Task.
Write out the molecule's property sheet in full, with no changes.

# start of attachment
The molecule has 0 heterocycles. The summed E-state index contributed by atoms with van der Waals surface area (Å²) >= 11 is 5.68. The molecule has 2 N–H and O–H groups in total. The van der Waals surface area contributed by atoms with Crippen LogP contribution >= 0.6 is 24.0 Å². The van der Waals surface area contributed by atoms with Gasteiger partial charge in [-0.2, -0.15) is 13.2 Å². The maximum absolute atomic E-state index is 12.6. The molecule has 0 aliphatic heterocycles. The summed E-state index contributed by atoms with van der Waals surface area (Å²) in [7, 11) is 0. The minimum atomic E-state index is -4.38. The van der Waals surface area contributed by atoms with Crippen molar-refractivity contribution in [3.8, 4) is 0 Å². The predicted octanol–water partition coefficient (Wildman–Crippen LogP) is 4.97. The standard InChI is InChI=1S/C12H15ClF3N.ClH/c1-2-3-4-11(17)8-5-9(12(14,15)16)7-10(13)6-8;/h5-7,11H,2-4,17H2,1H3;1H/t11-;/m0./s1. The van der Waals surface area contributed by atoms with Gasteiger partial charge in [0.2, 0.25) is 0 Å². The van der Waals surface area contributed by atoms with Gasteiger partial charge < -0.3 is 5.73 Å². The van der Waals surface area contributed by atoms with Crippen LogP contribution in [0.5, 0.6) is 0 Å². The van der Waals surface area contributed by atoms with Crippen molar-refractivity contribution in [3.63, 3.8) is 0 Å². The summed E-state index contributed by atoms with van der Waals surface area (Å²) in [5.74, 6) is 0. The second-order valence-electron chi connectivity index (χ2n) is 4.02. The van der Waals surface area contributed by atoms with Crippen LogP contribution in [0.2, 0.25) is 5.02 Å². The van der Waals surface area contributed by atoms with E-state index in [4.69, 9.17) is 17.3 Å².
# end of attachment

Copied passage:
The molecule has 0 heterocycles. The summed E-state index contributed by atoms with van der Waals surface area (Å²) >= 11 is 5.68. The molecule has 2 N–H and O–H groups in total. The van der Waals surface area contributed by atoms with Crippen LogP contribution >= 0.6 is 24.0 Å². The van der Waals surface area contributed by atoms with Gasteiger partial charge in [-0.2, -0.15) is 13.2 Å². The maximum absolute atomic E-state index is 12.6. The molecule has 0 aliphatic heterocycles. The summed E-state index contributed by atoms with van der Waals surface area (Å²) in [7, 11) is 0. The minimum atomic E-state index is -4.38. The van der Waals surface area contributed by atoms with Crippen molar-refractivity contribution in [3.8, 4) is 0 Å². The predicted octanol–water partition coefficient (Wildman–Crippen LogP) is 4.97. The standard InChI is InChI=1S/C12H15ClF3N.ClH/c1-2-3-4-11(17)8-5-9(12(14,15)16)7-10(13)6-8;/h5-7,11H,2-4,17H2,1H3;1H/t11-;/m0./s1. The van der Waals surface area contributed by atoms with Gasteiger partial charge in [0.2, 0.25) is 0 Å². The van der Waals surface area contributed by atoms with Gasteiger partial charge < -0.3 is 5.73 Å². The van der Waals surface area contributed by atoms with Crippen LogP contribution in [0.5, 0.6) is 0 Å². The van der Waals surface area contributed by atoms with Crippen molar-refractivity contribution in [3.63, 3.8) is 0 Å². The summed E-state index contributed by atoms with van der Waals surface area (Å²) in [5.74, 6) is 0. The second-order valence-electron chi connectivity index (χ2n) is 4.02. The van der Waals surface area contributed by atoms with Crippen LogP contribution in [0.2, 0.25) is 5.02 Å². The van der Waals surface area contributed by atoms with E-state index in [4.69, 9.17) is 17.3 Å².